Blue Monday – looking back to help your business move forward

Today is ‘Blue Monday’, the day claimed by some to be the most depressing of the year. An idea first published as part of an advertising campaign, the science behind it is often ridiculed as nonsense – yet it represents a crushing reality for many.

Following the highs of the festive season, many people find themselves struggling mentally at this time of year. With the fairy lights packed away and the turkey finished, we find ourselves left with dreary weather, empty wallets, and the imminent failure of many unrealistic New Year resolutions. Although January can also be a productive time to consider personal goals for the year ahead, this day reminds us to consider the way that we look after our mental wellbeing, and the happiness of those around us. Throughout 2018 we published a number of articles, highlighted below, to help you support mental health in the workplace.

Workplace culture – the key to improving employee wellbeing?

For employers, creating a positive workplace culture where employees feel that their wellbeing is prioritised carries a wealth of benefits. Research shows that companies with happier employees outperform the market1, with a more productive workforce, and employees who feel appreciated. Many of the benefits are well known – employees who enjoy their work want to do better at it, and those who feel like their skills are recognised and invested in are more likely to stay in a company that helps them grow.

Another well understood benefit of investing in employee mental health is avoiding absence. In the UK, an estimated 57% of days lost from work are caused by work-related stress, depression, or anxiety2. The statistics here can be worrying, but there are a variety of ways to combat this, not least by increasing your understanding of mental health issues, and being able to discuss your employees’ mental wellbeing in a safe and supportive environment. This also helps to combat a less obvious, yet just as important risk, presenteeism. Described as one of the biggest threats to productivity for UK businesses, presenteeism is when employees come in to work despite being unwell – whether that be mentally or physically – and it can have a devastating impact both on the quality of work you see, and the morale of your employees3.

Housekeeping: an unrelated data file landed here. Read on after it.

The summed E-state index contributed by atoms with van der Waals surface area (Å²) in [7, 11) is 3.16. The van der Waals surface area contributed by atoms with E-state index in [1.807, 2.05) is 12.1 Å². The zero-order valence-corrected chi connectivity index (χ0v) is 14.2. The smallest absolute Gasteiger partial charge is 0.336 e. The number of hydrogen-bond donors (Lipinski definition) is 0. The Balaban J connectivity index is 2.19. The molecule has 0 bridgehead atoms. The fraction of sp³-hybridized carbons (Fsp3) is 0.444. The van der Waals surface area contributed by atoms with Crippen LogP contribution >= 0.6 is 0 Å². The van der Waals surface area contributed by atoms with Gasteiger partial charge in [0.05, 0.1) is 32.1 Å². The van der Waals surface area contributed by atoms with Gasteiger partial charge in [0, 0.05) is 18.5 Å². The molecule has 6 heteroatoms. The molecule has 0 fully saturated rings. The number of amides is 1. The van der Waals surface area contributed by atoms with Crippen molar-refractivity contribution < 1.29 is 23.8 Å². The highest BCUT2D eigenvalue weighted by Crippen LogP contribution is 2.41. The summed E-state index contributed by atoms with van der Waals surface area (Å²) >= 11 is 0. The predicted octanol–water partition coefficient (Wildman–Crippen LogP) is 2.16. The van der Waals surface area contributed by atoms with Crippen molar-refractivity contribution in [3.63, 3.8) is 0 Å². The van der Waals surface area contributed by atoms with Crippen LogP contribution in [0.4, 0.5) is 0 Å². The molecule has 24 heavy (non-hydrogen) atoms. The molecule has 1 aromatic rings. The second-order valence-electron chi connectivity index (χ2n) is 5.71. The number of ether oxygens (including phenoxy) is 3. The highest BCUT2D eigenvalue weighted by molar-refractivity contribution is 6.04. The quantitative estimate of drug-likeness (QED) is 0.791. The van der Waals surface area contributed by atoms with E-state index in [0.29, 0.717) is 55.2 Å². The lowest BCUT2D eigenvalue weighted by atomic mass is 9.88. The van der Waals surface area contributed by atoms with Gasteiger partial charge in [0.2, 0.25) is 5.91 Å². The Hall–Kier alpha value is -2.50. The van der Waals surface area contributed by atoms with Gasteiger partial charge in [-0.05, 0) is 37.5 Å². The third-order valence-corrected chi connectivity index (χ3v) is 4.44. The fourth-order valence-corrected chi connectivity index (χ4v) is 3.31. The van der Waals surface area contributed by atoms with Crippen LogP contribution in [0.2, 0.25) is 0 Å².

A practical approach to supporting employee wellness

The importance of creating a happy and healthy workplace is undeniable, but how do we go about this? Firstly, it is vital to consider how you support the mental health of your employees, and how you can begin the conversation of wellness in the workplace. The critical action needed to normalise mental health issues is to treat it like any other aspect of health, and not to single it out. This requires a joined-up approach to mental and physical wellbeing, and a review of ways you can improve other areas of employee wellbeing.

There is no one-size-fits-all approach to mental health. Some of your employees may need more consideration than others – for example new mothers, working carers, and staff overseas. It is also easy to forget about your own happiness when concentrating on that of others. When did you last take a step back to check in with your own mental health? Creating a supportive workplace environment with staff who feel that their needs are prioritised starts with you, and the examples that you set.




1. wellbeing.bitc.org.uk/ftse_100_workwell_report.pdf

2. www.hse.gov.uk/statistics/causdis/stress.pdf

3. www.cipd.co.uk/about/media/press/020518-health-wellbeing-survey